Friday, November 17, 2017

Do You Write For Profit, Fame, Fun, Or Something Else?

Photo courtesy of Pixabay

I was interviewed this week over at The Insecure Writers Support Group, so if you want to know what makes me tick, hop on over for a quick read. As you might guess, the topic had to do with writer insecurity, and in keeping with that topic, this post is focused on what keeps me motivated as a writer.

I suspect most of us write because we need a creative outlet for all those crazy ideas floating around inside our heads. At least I do. But that doesn’t explain why we spend so much time polishing our work and fighting to get our words published.

Some writers write for the money. Nothing wrong with that, but that’s not what motivates me. Not that making money from writing wouldn’t be great, but unless I write a blockbuster that pretty much sells itself, I’d have to do a ton of marketing to make any real money and I’m not interested in doing that.

Some writers crave the fame that comes from being a successful writer. Hey, I wouldn’t mind legions of fans knowing my name, but I don’t think I’d be happy with too much fame. Sounds as if that can be more hassle than it’s worth. Just ask J.K. Rowling. But I wouldn’t mind if, while attending a convention, someone I’ve never met before walked up to me and said something nice about one of my books. Heck, who am I kidding? It would be pretty damn awesome.

But probably not for the reason you think.

You see, my motivation to write the best book I possibly can has little to do with money or fame. For me, it’s all about maximizing the number of people who read (and enjoy) my stories. Why? Because the more people who read about my characters, the more real my characters feel to me. That simple fact is what drives me to write everyday.

I’m not saying my characters don’t feel real to me now, but they’ll feel infinitely more real when I know other people are experiencing their stories too. I can’t explain why I feel this way; I just do. I guess it’s kind of like the tree falling in the forest. If no one reads a book, are the characters real? 

So that’s write I keep writing and learning the craft. To maximize the number of people who fall in love with my characters. Because my characters deserve to be real.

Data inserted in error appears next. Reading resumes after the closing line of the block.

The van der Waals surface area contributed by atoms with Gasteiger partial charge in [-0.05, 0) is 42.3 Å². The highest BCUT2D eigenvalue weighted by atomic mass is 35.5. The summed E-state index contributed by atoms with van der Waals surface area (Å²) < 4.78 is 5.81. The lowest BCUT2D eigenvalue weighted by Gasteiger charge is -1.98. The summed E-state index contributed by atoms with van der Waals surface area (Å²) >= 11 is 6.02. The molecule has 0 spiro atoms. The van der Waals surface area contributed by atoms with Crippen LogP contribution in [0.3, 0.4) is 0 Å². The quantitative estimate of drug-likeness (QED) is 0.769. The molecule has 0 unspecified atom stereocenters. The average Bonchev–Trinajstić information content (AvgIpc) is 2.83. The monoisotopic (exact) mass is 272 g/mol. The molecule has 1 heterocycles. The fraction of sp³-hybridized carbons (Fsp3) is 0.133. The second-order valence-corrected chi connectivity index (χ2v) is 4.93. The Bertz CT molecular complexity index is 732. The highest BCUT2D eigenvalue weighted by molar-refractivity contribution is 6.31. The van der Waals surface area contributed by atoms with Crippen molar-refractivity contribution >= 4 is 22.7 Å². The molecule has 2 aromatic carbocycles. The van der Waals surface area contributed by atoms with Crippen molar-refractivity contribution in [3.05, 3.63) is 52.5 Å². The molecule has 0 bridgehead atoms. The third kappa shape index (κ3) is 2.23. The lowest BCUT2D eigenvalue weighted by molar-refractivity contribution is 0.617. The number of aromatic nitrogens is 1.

Do any of you feel the same way?



  1. Tried to comment but it disappeared. Hmm, so let's try again. I enjoyed your IWSG interview, so I headed on over this way. I like your perspective of fame and fortune: to know that a reader connected with your characters in the way you intended, to know they got angry with them or fell in love with them, or were sad to finish the book and say goodbye . . . that beats fame any day of the week.

  2. I totally agree with you. Taking the time to get those characters to jump off the page is the best way to create stories people want to read. I'll have to check out your interview!

  3. I love it when people connect with my stories and love my characters, but I really write for two reasons:

    1. For me. Because I have to. I've always told stories and it's part of my DNA. I might implode without an outlet.

    2. For my readers. Every single one of my stories are aimed to build compassion and the ability to look beyond ones own needs/desires. It's my core theme and part of what drives me to tell stories.

    I'll have to check out the interview--when I finally get done visiting everyone. Who am I kidding? I'm so far behind there will be no "done." Guess that means I just have to make time, eh? ;)

  4. You know, I don't think character realness has ever been a consideration of mine. But I totally get your motivations. I spend so much time with my characters, I just want other people to experience and enjoy them as much as I do. And I also want to write the best darn possible book I can write.

  5. I love "story" so much, it's just something I feel I must contribute to. Like being obsessed with the piano and wanting to know how to play it, too. I don't expect to be a famous concert pianist, but I want to know how to do what those cool people are doing. So, that's my analogy for why I write, basically.

    I need to make a living at the same time, so I want to sell books, too, but if that need were not necessary, it would become about wanting to know how to create characters, worlds and stories that are as awesome as the ones I've come across, if that's even possible.

  6. I write better when it's for fun. Yeah, I'd like to make money off my writing, but I'm glad I don't have to because then I can focus on the story and making it memorable for readers.